“The pandemic has changed the trajectory of psychiatry,” says Frank Chen, chief medical officer at Houston Adult Psychiatry in Texas. Before the pandemic, many patients resisted using apps and other digital tools, he says. But since the beginning of the COVID-19 pandemic, the use of digital tools is becoming “the norm rather than the exception.” It’s a trend that’s just getting started.

With nearly one in five (52.9 million) Americans battling a mental illness and approximately half (28.6 million) of them not receiving treatment in the past year,1 there’s a significant need to improve their care. That’s especially true for people with a serious mental illness (SMI)—which may significantly impair a patient’s ability to live a productive life.1

“It’s usually more difficult for a person with an SMI to hold a job or to have a strong friend network,” says Alexis Skoufalos, program director for Jefferson College of Population Health’s Doctor of Health Science in Population Health. For that reason, she adds, “they’re at higher risk of being unemployed and isolated.”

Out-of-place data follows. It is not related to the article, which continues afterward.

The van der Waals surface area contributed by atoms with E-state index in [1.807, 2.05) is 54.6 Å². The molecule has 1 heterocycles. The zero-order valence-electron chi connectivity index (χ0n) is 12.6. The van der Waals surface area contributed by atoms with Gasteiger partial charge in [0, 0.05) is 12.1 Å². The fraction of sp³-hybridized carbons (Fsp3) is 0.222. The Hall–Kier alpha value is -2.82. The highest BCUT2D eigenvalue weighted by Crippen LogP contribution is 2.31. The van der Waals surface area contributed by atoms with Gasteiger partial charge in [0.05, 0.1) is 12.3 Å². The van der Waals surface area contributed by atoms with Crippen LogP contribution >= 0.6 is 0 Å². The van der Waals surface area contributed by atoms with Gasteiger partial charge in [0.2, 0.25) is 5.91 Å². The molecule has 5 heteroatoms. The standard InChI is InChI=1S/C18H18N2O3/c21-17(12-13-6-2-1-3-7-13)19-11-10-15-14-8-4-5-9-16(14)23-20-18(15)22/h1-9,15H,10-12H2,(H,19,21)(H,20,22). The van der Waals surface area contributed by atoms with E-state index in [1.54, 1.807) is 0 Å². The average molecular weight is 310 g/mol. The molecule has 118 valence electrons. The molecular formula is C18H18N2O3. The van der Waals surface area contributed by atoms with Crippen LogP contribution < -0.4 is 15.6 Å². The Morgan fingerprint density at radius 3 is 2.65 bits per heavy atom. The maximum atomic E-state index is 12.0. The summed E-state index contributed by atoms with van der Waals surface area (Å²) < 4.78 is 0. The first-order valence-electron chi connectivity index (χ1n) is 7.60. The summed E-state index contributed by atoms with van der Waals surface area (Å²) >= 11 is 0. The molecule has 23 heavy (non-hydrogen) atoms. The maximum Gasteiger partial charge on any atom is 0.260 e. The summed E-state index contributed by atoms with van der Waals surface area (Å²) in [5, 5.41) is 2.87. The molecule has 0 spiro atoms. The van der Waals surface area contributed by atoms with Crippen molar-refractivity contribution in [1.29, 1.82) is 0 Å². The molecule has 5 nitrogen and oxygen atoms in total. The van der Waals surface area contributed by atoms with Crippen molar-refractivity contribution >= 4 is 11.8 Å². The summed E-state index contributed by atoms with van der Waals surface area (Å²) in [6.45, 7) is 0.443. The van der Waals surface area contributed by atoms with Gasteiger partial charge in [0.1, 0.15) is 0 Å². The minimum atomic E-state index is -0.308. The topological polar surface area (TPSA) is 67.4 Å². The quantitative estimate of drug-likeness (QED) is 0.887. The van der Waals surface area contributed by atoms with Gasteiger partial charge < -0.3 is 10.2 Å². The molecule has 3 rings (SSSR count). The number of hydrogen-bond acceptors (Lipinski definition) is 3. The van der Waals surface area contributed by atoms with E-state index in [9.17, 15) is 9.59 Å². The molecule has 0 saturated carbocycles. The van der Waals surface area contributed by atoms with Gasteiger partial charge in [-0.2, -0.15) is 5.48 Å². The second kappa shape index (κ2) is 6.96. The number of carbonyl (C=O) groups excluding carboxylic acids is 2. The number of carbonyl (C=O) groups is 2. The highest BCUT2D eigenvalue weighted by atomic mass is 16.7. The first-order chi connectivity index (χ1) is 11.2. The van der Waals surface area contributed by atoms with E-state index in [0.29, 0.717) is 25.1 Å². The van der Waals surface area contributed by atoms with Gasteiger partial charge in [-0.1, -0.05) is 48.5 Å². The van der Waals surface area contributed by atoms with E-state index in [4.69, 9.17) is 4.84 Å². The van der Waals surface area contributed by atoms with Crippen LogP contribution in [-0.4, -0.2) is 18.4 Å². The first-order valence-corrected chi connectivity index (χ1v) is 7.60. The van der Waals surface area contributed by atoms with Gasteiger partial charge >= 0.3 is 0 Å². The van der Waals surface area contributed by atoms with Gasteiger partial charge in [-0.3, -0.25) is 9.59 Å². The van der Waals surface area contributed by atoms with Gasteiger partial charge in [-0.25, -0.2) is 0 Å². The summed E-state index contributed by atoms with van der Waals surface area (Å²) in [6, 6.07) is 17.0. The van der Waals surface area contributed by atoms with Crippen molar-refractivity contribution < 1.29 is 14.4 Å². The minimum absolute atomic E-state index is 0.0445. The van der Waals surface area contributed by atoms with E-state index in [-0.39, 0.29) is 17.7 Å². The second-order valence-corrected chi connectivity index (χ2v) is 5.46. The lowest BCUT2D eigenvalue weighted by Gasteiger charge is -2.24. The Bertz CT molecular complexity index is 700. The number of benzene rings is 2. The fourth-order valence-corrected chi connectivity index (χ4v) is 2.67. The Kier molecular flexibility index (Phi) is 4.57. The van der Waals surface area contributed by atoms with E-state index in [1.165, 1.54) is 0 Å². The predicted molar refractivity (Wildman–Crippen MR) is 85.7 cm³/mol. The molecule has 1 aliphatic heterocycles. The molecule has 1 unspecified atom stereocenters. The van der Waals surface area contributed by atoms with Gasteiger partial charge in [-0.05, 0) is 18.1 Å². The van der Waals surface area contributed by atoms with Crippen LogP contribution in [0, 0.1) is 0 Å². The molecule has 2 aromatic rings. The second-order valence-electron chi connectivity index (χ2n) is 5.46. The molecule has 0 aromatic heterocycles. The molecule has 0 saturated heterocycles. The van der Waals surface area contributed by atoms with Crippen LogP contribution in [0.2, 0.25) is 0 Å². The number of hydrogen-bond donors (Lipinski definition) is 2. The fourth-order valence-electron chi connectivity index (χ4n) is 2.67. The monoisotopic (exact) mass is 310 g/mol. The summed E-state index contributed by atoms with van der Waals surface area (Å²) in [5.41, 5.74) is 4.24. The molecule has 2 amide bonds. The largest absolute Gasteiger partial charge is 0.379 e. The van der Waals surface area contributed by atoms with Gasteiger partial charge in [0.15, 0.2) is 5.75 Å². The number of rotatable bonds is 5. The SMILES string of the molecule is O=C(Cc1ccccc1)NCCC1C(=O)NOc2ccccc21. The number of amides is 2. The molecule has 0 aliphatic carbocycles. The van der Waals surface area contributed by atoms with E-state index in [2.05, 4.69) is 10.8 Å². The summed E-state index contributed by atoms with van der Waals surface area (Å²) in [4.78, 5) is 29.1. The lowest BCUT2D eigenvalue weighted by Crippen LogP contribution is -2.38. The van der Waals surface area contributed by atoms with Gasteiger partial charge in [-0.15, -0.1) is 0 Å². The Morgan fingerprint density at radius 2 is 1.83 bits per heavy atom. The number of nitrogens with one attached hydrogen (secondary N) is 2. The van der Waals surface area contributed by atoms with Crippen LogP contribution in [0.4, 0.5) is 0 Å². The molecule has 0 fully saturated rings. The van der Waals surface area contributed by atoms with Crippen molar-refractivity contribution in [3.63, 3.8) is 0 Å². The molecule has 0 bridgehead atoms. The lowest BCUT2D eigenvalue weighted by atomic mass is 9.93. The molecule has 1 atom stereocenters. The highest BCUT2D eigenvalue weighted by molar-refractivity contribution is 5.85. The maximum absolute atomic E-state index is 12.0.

Despite the crucial need to help these patients,2 mental healthcare access is challenging in the U.S. due to social stigma and scarcity of services,3 made worse by an ongoing mental health provider shortage.4 “The biggest barrier for everybody is access,” says Teri Brister, chief program officer for research, support, and education at the National Alliance on Mental Health (NAMI).

The digital advantage

Mental health providers have long treated patients using a combination of medication and face-to-face psychotherapy.5 However, what patients experience daily with SMI may have a significant impact on how providers formulate those treatment plans.6 Patients may sometimes struggle to recall what happens on a day-to-day basis,7 which may present a challenge for providers trying to piece together a complete picture of the factors that may be influencing a patient’s experience.